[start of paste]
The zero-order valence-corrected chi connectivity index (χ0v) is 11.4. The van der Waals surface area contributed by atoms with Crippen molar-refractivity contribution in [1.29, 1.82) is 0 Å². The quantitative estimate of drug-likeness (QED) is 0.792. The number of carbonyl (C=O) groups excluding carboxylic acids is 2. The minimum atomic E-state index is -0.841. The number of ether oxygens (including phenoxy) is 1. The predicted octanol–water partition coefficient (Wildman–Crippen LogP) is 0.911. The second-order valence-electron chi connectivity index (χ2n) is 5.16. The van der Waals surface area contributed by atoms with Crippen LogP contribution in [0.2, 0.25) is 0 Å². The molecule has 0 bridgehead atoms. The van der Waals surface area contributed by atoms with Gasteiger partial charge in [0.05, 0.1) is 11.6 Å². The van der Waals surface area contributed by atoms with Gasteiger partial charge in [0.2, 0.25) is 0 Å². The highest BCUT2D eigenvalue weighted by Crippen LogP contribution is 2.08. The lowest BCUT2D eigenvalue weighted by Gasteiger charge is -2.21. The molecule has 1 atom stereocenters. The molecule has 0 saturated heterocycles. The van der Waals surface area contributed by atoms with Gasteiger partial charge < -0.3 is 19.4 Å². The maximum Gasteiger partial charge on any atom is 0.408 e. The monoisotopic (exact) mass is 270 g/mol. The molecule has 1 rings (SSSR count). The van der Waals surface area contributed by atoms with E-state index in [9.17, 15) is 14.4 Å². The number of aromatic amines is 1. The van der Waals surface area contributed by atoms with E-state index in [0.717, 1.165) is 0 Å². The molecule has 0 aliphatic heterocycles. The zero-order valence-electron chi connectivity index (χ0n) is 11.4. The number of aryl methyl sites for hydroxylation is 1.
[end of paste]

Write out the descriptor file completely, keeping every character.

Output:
The zero-order valence-corrected chi connectivity index (χ0v) is 11.4. The van der Waals surface area contributed by atoms with Crippen molar-refractivity contribution in [1.29, 1.82) is 0 Å². The quantitative estimate of drug-likeness (QED) is 0.792. The number of carbonyl (C=O) groups excluding carboxylic acids is 2. The minimum atomic E-state index is -0.841. The number of ether oxygens (including phenoxy) is 1. The predicted octanol–water partition coefficient (Wildman–Crippen LogP) is 0.911. The second-order valence-electron chi connectivity index (χ2n) is 5.16. The van der Waals surface area contributed by atoms with Crippen LogP contribution in [0.2, 0.25) is 0 Å². The molecule has 0 bridgehead atoms. The van der Waals surface area contributed by atoms with Gasteiger partial charge in [0.05, 0.1) is 11.6 Å². The van der Waals surface area contributed by atoms with Gasteiger partial charge in [0.2, 0.25) is 0 Å². The highest BCUT2D eigenvalue weighted by Crippen LogP contribution is 2.08. The lowest BCUT2D eigenvalue weighted by Gasteiger charge is -2.21. The molecule has 1 atom stereocenters. The molecule has 0 saturated heterocycles. The van der Waals surface area contributed by atoms with Gasteiger partial charge < -0.3 is 19.4 Å². The maximum Gasteiger partial charge on any atom is 0.408 e. The monoisotopic (exact) mass is 270 g/mol. The molecule has 1 rings (SSSR count). The van der Waals surface area contributed by atoms with E-state index in [9.17, 15) is 14.4 Å². The number of aromatic amines is 1. The van der Waals surface area contributed by atoms with E-state index in [0.717, 1.165) is 0 Å². The molecule has 0 aliphatic heterocycles. The zero-order valence-electron chi connectivity index (χ0n) is 11.4. The number of aryl methyl sites for hydroxylation is 1.